Sub-Saharan Africa is facing a difficult road to recovery amid COVID-19 economic fallout, the International Monetary Fund (IMF) said in its in latest 2020 economic outlook released on Thursday.
IMF projects that in 2020, economic activity in Sub-Saharan Africa is expected to contract by 3.0 percent, but then recover by 3.1 percent in 2021. This represents a drop in real per capita income of 4.6 percent over 2020-21, which is larger than in other regions.
The outlook is subject to significant downside risks, particularly regarding the path of the pandemic, the resilience of the region’s health systems, and the availability of external financing.
“Sub-Saharan Africa is contending with an unprecedented health and economic crisis,” stressed Abebe Aemro Selassie, Director of the IMF’s African Department.
He said: “In just a few months, this crisis has jeopardized years of hard-won region’s development gains and upended the lives and livelihoods of millions. The onset of the pandemic was delayed in sub- Saharan Africa, and infection rates have been relatively low compared to other parts of the world.
“However, the resurgence of new cases in many advanced economies and the specter of repeated outbreaks across the region suggest that the pandemic will likely remain a very real concern for some time to come.
“Nonetheless, amid high economic and social costs, African countries are now cautiously starting to reopen their economies and are looking for policies to restart growth. With the imposition of lockdowns, regional activity dropped sharply during the second quarter of 2020, but with a loosening of containment measures, higher commodity prices, and easing financial conditions, there have been some tentative signs of a recovery in the second half of the year.
“Overall, the region is projected to contract by 3.0 percent in 2020, the worst outlook on record. Tourism-dependent economies faced the largest impact, while commodity exporting countries have also been hit hard. Growth in more diversified economies will slow significantly, but in many cases will still be positive in 2020.
“Looking forward, regional growth is forecast at 3.1 percent in 2021. This is a smaller expansion than expected in much of the rest of the world, partly reflecting sub-Saharan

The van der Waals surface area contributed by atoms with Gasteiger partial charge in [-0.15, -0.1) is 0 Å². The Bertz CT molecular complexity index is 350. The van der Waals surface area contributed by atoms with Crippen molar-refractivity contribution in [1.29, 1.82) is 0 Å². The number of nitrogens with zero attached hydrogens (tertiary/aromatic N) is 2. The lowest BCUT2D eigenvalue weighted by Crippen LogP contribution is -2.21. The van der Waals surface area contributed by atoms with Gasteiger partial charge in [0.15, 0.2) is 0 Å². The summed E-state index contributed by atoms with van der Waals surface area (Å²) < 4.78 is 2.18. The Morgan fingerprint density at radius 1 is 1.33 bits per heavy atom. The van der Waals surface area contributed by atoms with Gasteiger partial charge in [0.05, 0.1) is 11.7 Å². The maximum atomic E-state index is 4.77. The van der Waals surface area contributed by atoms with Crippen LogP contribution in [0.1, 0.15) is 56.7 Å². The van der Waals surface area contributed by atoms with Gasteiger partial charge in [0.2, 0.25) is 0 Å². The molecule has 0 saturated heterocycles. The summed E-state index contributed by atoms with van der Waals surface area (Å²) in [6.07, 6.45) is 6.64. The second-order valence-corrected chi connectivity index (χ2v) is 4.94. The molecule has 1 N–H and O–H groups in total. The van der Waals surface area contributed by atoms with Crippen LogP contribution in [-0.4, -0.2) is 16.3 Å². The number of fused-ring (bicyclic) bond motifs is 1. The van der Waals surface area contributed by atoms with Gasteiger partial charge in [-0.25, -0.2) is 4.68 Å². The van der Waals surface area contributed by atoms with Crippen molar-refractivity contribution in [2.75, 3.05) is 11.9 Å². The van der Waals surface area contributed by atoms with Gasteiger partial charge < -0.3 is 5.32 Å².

Africa’s relatively limited policy space within which to sustain a fiscal expansion. Key drivers of next year’s growth will include an improvement in exports and commodity prices as the world economy recovers, along with a recovery in both private consumption and investment.
“The current outlook is subject to greater-than-usual uncertainty with regard to the persistence of the COVID-19 shock, the availability of external financial support, and the development of an ef f ective, affordable, and trusted vaccine.”
Against this backdrop, Mr. Selassie pointed to a number of policy priorities going forward.
“Where the pandemic continues to linger, the priority remains to save lives and protect livelihoods. For countries where the pandemic is under greater control, limited resources will mean that policy makers aiming to rekindle their economies will face some difficult choices. Both fiscal and monetary policy will have to balance the need to boost the economy against the need for debt sustainability, external stability, and longer-term credibility. Financial regulation and supervision will have to help crisis-affected banks and firms, without compromising the financial system’s ability to support longer-term growth. And these efforts must also be balanced against the need to maintain social stability while simultaneously preparing the ground for sustained and inclusive growth over the long term.
“Navigating such a complex policy challenge will not be easy and will require continued external support. Indeed, without significant assistance, many countries will struggle to simply maintain macroeconomic stability while meeting the basic needs of their population. In this context, the IMF has moved swiftly and disbursed about US$17 billion so far in 2020—which is about 12 times more than we typically disburse each year—to help cover a significant portion of the region’s needs and to catalyze additional support from the international community.
“But looking ahead, sub-Saharan Africa faces significant financing gaps. If private financial inflows remain below their pre-crisis levels—and even taking into account existing commitments from international financial institutions and official bilateral creditors—the sub- Saharan Africa could face a gap in the order of $290 billion over 2020-23. This is important, as a higher financing gap could force countries to adopt a more abrupt fiscal adjustment, which in turn would result in a weaker recovery.
“Countries must also play their part—governance reforms will not only improve trust in the rule of law and improve business conditions, but also encourage external support.
“Despite the lingering effects of the crisis, the potential of the region and the resourcefulness of its people remain intact, and tapping this potential will be vital if the region is to find its way back to a path of sustainable and inclusive development. In this context, the need for transf ormative reforms to promote resilience, lift medium-term growth and create the millions of jobs needed to absorb new entrants into labor markets is more urgent than ever. Priority reforms are in the areas of revenue mobilization, digitalization, trade integration, competition, transparency and governance, and climate-change mitigation.”